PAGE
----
In a rapidly globalising world with technology threatening to penetrate every conceivable individual action and social space, India has much at stake. If the nation succumbs to the power-play of globalisation – the new face of imperialism – as it seems to be doing; its victims will be mostly the young and the disabled of the society. The essays in Part 5 are on some of the related issues.
The population of India’s mentally disabled and ‘physically challenged’ (that the use of different appellations for the mentally and physically handicapped does not serve even as a fig leaf to cover the State’s shame of gross neglect and ill-treatment of this section of society is a different issue) is the largest in the world. The issue of the disabled is not something which can be left to the Census Department, whose officials can seldom see beyond their nose, and to the central and state bureaucracies.
The concluding article on Dr. A.P.J. Abdul Kalam, President of India, is relevant for more than one reason. When Kalam assumed office as President, he gave much hope to the masses that unlike his predecessors he will usher in change. No doubt, his style of functioning is both care-free and of concern. None of his predecessors had the kind of influence he has on India’s young minds. But when quizzed why Kalam is a role model for them their answer is simple: His poor background, his struggle to rise in life, and his contribution to the development of India’s science and technology.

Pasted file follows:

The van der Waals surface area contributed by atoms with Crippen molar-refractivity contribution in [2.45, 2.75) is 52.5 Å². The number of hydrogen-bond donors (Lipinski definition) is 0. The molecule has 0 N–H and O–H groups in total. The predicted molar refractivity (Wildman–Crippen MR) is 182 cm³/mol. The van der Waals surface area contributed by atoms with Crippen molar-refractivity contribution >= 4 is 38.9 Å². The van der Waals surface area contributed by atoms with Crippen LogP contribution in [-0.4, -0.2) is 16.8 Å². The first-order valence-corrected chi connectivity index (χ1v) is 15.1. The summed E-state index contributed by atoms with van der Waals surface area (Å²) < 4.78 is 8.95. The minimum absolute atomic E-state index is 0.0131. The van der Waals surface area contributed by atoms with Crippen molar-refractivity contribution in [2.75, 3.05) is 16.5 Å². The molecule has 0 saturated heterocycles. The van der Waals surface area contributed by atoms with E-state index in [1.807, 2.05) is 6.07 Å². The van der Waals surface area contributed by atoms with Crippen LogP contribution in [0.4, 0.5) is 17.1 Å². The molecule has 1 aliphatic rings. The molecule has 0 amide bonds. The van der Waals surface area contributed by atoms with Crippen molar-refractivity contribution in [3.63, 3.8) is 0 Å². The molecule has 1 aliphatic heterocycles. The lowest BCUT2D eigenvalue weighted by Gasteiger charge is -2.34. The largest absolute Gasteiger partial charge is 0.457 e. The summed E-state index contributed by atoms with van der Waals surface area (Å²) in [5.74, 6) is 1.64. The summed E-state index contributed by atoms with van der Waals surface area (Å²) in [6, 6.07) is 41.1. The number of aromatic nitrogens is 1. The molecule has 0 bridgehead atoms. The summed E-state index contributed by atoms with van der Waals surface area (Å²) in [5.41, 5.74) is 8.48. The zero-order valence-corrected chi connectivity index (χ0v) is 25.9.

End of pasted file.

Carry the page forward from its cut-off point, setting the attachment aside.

While all these are true and important, one crucial issue which Kalam has to address urgently and with abiding concern is strengthening the social fabric cutting across castes and communities. For in the absence of a strong social fabric in which every individual and every community counts, and recognises and respects the social rights of every other individual and every other community, mere development of science and technology may not add up.